HARPSWELL — Town officials are restarting a conversation on the future of Mitchell Field, a 119-acre parcel of shoreline public land in South Harpswell.
The town’s Planning Department, in conjunction with the Mitchell Field Committee, plans to hold a series of January workshops to get feedback on plans to build a boat ramp and remedy a crumbling pier at the former U.S. Navy fuel depot.
At the same time, the Board of Selectmen is revisiting commercial opportunities for the land and may work with a sales agent to encourage marine businesses to move to the property.
The Planning Board sessions will be held on Jan. 26, 2015, at the Cundy’s Harbor Community Hall; Jan. 27 at the West Harpswell School on Route 123, and Jan. 28 at the Orr’s Island Schoolhouse. All meetings will be at 6:30 p.m.
Following the release of a boat launch feasibility report in 2011 there were attempts to get public feedback, but this there is a more concerted effort, Town Planner Carol Eyerman said.
“We had workshops, but we didn’t broadcast them enough,” Eyerman said. “This time we’re making an effort to get the word out so we’ll get some more input.”
The 2011 report, from engineering firm Baker Design Consultants, put the cost of constructing a boat ramp and parking facilities at nearly $288,000.
Public participation is important to answer “lingering” questions about whether the town should pursue the boat launch, deal with the pier, or both, Eyerman said.
Selectman Elinor Multer, at a Dec. 18 board meeting, said she favors getting residents’ input on a boat ramp, but wants to focus attention on prospective users.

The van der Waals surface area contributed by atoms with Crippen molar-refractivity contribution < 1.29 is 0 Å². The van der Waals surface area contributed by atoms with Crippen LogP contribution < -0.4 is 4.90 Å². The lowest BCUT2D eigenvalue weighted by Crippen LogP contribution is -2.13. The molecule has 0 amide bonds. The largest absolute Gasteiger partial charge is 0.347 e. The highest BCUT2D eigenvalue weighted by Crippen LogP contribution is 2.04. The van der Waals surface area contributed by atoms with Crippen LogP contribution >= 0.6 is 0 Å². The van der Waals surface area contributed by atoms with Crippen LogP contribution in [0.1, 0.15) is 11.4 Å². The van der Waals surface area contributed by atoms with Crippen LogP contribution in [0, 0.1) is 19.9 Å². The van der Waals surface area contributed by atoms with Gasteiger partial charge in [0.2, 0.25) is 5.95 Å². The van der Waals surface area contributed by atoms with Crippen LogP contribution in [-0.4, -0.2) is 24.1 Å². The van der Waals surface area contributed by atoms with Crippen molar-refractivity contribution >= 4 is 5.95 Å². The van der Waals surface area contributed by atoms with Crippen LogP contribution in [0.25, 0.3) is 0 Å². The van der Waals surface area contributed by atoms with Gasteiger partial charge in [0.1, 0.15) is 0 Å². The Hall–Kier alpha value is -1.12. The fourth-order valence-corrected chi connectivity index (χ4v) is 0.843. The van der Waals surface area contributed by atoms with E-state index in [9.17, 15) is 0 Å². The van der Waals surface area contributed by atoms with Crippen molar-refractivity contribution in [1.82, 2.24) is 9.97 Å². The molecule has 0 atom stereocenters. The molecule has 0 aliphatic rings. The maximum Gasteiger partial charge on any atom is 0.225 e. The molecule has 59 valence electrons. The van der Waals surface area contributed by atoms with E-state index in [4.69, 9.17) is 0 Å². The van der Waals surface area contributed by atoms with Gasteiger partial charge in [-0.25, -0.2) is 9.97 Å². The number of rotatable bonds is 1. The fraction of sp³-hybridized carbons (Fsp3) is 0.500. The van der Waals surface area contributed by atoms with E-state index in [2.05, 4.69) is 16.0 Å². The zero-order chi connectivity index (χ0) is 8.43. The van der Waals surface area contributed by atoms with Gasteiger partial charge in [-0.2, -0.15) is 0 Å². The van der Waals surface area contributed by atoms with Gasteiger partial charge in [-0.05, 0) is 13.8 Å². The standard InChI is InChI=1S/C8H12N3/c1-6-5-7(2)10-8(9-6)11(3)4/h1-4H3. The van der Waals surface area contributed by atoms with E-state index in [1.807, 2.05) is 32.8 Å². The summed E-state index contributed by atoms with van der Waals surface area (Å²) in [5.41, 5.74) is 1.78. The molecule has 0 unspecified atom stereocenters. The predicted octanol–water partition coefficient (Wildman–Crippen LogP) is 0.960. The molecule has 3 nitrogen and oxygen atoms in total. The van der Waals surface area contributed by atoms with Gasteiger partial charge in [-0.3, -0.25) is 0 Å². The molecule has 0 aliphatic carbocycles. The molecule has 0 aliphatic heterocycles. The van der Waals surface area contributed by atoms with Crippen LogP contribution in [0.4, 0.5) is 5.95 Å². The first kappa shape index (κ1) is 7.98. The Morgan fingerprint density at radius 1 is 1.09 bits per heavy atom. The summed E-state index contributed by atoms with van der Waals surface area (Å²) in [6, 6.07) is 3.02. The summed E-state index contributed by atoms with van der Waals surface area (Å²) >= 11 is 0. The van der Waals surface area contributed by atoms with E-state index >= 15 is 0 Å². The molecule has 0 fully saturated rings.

The Planning Department also wants to get the public’s opinion on how it should contend with the deteriorating, 60-year-old pier complex on the property.
The pier, which includes an attached breasting platform and two mooring platforms, has not been used since 1992. Public access was closed in 2012 because concerns over structural reliability, and in April that year the northern mooring platform and catwalk connection to the pier collapsed.
The 2013 report, also from Baker Design Consultants, estimated that minimal action at the site, including demolition, could cost between $450,000 and $900,000, while full rehabilitation could cost between $3.5 million and $4.8 million.
Selectmen, on Dec. 18, approved using $2,500 from the town’s economic development fund to hold the January workshops. At the time, Eyerman said that because the infrastructure could draw people into the town, it was related to economic development.
According to Eyerman, the funding will be used to pay Barney Baker, from Baker Design Consultants, to attend the meetings and answer questions. Baker is charging $110 per hour, in addition to transportation costs, Eyerman said on Tuesday.
On the economic development front, selectmen may work with local commercial Realtor Don Span to attract businesses to the Mitchell Field waterfront.
Two business zones on the property have been dormant since negotiations between selectmen and a nonprofit aquaculture center broke down in November 2012.
Span recently met with Town Administrator Kristi Eiane, who said a workshop with selectmen is being planned.
A master plan for a mixed-use area including businesses, housing and public areas has been on the books since 2007. In 2011, voters approved two commercial zones on the shoreline, intended for marine-related businesses like boat building or aquaculture.
But some of the requirements in the zones, like small building footprints and infrastructure improvement cost-sharing between the town and enterprises, might make it difficult to bring in the type of businesses Harpswell wants.
In a 2013 report on the town’s economic development, researchers from Planning Decisions, a Portland-based firm, said it is unlikely town officials will find a small business with a limited impact that also has the money to spend on infrastructure.
In recognition of its limitations, Harpswell should revisit its approach to Mitchell Field, the report recommended.
Eiane on Wednesday said it would be up to voters to decide whether to reform some of the aspects of the Mitchell Field plan. While it has its limitations, Mitchell Field also presents opportunities for the right tenant, Eiane said.
“There may be some businesses looking for that kind of deep-water access, and not everyone can offer that,” she said. “We think we have some unique characteristics that are real opportunities, but you have to find the right fit, the right business.”